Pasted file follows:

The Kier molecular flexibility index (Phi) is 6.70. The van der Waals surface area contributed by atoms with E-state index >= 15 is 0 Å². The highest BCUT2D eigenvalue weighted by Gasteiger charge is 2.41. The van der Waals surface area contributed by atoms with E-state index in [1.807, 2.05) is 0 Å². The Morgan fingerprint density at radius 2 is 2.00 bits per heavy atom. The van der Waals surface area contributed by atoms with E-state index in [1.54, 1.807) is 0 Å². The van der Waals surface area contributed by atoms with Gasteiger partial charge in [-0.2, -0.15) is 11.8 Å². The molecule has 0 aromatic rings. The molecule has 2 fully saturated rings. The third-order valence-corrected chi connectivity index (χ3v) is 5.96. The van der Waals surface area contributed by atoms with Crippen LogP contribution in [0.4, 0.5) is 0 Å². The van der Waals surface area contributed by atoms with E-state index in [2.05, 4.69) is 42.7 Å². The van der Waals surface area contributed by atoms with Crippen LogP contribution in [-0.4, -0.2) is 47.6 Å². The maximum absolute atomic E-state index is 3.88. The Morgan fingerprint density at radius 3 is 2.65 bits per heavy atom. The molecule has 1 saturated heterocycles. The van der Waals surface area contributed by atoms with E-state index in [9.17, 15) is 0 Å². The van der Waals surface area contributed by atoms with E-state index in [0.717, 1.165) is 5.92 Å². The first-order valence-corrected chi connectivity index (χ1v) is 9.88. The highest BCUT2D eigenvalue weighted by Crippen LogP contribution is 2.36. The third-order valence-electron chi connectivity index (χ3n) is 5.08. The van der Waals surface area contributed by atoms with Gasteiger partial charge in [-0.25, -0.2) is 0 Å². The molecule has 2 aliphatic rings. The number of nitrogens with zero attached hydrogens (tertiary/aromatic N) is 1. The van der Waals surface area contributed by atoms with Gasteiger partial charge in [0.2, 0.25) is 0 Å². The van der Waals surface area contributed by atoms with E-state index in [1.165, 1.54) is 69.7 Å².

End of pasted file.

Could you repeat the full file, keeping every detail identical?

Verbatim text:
The Kier molecular flexibility index (Phi) is 6.70. The van der Waals surface area contributed by atoms with E-state index >= 15 is 0 Å². The highest BCUT2D eigenvalue weighted by Gasteiger charge is 2.41. The van der Waals surface area contributed by atoms with E-state index in [1.807, 2.05) is 0 Å². The Morgan fingerprint density at radius 2 is 2.00 bits per heavy atom. The van der Waals surface area contributed by atoms with E-state index in [1.54, 1.807) is 0 Å². The van der Waals surface area contributed by atoms with Gasteiger partial charge in [-0.2, -0.15) is 11.8 Å². The molecule has 0 aromatic rings. The molecule has 2 fully saturated rings. The third-order valence-corrected chi connectivity index (χ3v) is 5.96. The van der Waals surface area contributed by atoms with Crippen LogP contribution in [0.4, 0.5) is 0 Å². The van der Waals surface area contributed by atoms with E-state index in [2.05, 4.69) is 42.7 Å². The van der Waals surface area contributed by atoms with Crippen LogP contribution in [-0.4, -0.2) is 47.6 Å². The maximum absolute atomic E-state index is 3.88. The Morgan fingerprint density at radius 3 is 2.65 bits per heavy atom. The molecule has 1 saturated heterocycles. The van der Waals surface area contributed by atoms with E-state index in [9.17, 15) is 0 Å². The van der Waals surface area contributed by atoms with E-state index in [0.717, 1.165) is 5.92 Å². The first-order valence-corrected chi connectivity index (χ1v) is 9.88. The highest BCUT2D eigenvalue weighted by Crippen LogP contribution is 2.36. The third-order valence-electron chi connectivity index (χ3n) is 5.08. The van der Waals surface area contributed by atoms with Gasteiger partial charge in [-0.25, -0.2) is 0 Å². The molecule has 2 aliphatic rings. The number of nitrogens with zero attached hydrogens (tertiary/aromatic N) is 1. The van der Waals surface area contributed by atoms with Gasteiger partial charge in [0.2, 0.25) is 0 Å². The van der Waals surface area contributed by atoms with E-state index in [1.165, 1.54) is 69.7 Å².